Common name: None.
Morphology: Despite many exceptions, the majority of the Prostigmata can be recognized by bearing anteriorly-situated stigmata (hence the name of the suborder) and associated peritremes. Most Prostigmata have piercing, stylettiform chelicerae and developed palpi, at times with strong, spine-like setae. Their bodies are usually soft, weakly-sclerotized, and often covered by shields ornamented by striae and reticulations, and may be red, green or yellow. One or two pairs of eyes are often present. Body size ranges from 0.1-0.2 mm (Eriophyoidea, the rust and gall mites) to 10.00 mm (Parasitengona, which are parasitic and predatory mites). The legs (especially the anterior pair) often carry modified sensory setae, whose number, shape and site may differ between males and females. Morphological exceptions include the Eriophyoidea, with annulate, worm-like bodies that are devoid of stigmata, and the Heterostigmata, where only the adult females have stigmata. The Prostigmata is one of the three suborders in the acarine order Acariformes.
Economic importance: All acarine plant pests in the Middle East belong to the Prostigmata, including the Eriophyoidea, Tetranychidae, Tenuipalpidae and Tarsonemidae. Members of the families Bdellidae, Cheyletidae, Stigmaeidae and Tydeidae, and even a few phytophagous species, are being used in the biological control of weeds.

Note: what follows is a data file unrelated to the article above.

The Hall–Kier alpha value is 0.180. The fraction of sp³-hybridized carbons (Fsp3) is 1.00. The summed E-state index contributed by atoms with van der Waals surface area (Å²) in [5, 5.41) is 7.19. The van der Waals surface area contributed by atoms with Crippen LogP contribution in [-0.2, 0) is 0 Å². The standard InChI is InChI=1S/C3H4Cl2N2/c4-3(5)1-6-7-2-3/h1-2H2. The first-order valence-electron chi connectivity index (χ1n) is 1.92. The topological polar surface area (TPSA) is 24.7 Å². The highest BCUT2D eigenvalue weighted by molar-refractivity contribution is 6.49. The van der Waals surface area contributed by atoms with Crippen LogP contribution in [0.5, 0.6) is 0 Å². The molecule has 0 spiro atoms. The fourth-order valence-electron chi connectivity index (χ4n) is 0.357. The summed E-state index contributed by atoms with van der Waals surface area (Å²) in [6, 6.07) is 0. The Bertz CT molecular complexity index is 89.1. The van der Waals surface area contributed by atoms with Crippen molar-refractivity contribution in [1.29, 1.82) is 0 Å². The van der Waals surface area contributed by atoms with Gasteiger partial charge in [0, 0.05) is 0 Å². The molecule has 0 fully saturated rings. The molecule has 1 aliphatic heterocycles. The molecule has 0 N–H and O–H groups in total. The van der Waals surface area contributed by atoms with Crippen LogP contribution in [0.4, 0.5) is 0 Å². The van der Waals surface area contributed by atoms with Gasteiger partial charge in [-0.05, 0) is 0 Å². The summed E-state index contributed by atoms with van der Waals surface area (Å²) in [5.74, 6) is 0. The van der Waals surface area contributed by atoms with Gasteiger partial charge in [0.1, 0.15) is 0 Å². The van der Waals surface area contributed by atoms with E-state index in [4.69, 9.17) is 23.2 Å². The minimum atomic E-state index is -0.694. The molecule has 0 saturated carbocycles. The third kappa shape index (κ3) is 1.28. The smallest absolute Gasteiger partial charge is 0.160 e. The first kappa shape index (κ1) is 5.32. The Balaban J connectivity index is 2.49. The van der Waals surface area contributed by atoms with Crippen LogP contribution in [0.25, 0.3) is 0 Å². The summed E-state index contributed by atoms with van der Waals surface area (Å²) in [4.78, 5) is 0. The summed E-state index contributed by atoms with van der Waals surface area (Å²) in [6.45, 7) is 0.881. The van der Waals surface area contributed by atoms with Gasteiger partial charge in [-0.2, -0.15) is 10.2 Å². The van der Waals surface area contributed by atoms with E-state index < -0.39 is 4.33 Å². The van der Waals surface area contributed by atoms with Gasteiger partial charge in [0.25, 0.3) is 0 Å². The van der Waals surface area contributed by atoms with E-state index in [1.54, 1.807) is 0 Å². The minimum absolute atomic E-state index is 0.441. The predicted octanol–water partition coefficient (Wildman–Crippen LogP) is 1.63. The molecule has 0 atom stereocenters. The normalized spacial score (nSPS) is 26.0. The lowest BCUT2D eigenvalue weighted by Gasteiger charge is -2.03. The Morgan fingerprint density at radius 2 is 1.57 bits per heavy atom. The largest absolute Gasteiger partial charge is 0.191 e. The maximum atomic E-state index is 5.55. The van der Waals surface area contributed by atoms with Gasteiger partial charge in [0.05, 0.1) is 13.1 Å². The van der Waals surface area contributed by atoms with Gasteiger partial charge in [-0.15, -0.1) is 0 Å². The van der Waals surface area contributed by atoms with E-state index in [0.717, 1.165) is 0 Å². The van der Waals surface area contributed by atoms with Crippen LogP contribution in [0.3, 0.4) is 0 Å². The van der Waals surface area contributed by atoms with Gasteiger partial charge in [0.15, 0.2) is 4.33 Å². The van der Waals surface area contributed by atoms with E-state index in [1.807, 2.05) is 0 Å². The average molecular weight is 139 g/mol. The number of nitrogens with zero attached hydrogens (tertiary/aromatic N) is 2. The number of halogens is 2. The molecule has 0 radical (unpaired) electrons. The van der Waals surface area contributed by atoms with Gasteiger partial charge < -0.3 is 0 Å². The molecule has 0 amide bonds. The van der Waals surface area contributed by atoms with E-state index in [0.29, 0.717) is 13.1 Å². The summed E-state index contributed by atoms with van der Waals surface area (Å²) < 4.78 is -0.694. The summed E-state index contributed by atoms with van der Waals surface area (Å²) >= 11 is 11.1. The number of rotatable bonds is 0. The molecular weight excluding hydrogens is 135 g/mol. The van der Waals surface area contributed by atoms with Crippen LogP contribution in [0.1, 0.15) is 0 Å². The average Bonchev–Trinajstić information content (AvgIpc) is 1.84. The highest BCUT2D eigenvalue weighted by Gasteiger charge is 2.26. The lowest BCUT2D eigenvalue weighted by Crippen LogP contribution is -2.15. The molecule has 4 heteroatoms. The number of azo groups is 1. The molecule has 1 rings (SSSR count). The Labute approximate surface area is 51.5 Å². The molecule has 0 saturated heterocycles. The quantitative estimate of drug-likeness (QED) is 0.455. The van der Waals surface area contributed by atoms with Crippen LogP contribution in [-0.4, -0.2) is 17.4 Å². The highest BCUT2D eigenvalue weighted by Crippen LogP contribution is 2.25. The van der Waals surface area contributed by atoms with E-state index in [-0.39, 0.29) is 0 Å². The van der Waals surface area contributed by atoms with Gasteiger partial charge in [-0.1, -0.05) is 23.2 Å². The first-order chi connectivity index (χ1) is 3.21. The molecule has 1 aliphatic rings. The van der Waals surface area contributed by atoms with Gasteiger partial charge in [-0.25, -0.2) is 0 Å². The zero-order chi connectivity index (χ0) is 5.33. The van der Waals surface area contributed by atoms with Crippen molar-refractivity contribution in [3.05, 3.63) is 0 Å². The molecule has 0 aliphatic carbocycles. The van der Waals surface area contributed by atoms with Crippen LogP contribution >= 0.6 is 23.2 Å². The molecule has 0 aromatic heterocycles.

Life history: The great diversity in the suborder is also seen in its variable life histories. The terrestrial groups include plant-feeders (the pests), predators (e.g. Stigmaeidae, Cheyletidae), ectoparasites on vertebrates (Trombidiidae) and invertebrates (Acarophenacidae, Pyemotidae) as well as omnivores (Tydeidae), whereas the aquatic taxa (Hydrachnidia) are parasitic as larvae and predatory as nymphs and adults. Most species are arrhenotokous and have five stages, namely eggs, larvae, protonymphs, deutonymphs and adults. In many parasites, however, and in most Heterostigmata, the nymphal instars are suppressed and the cycle is foreshortened. Some of the latter, such as the Acarophenacidae and Pyemotidae, have only a single active stage, the adults, all development taking place within the female’s body.
Hughes, A.M. 1976. The Mites of Stored Food and Houses. Her Majesty’s Stationery Office, London.
Gerson, U., Smiley, R.L. and Ochoa, R. 2003. _Mites (Acari) in Biological Control. _ Blackwell Science.
Krantz, G.W. and Walter, D.E. (eds.) 2009. A Manual of Acarology, 3rd Ed. Texas Tech University Press, Lubbock, Texas.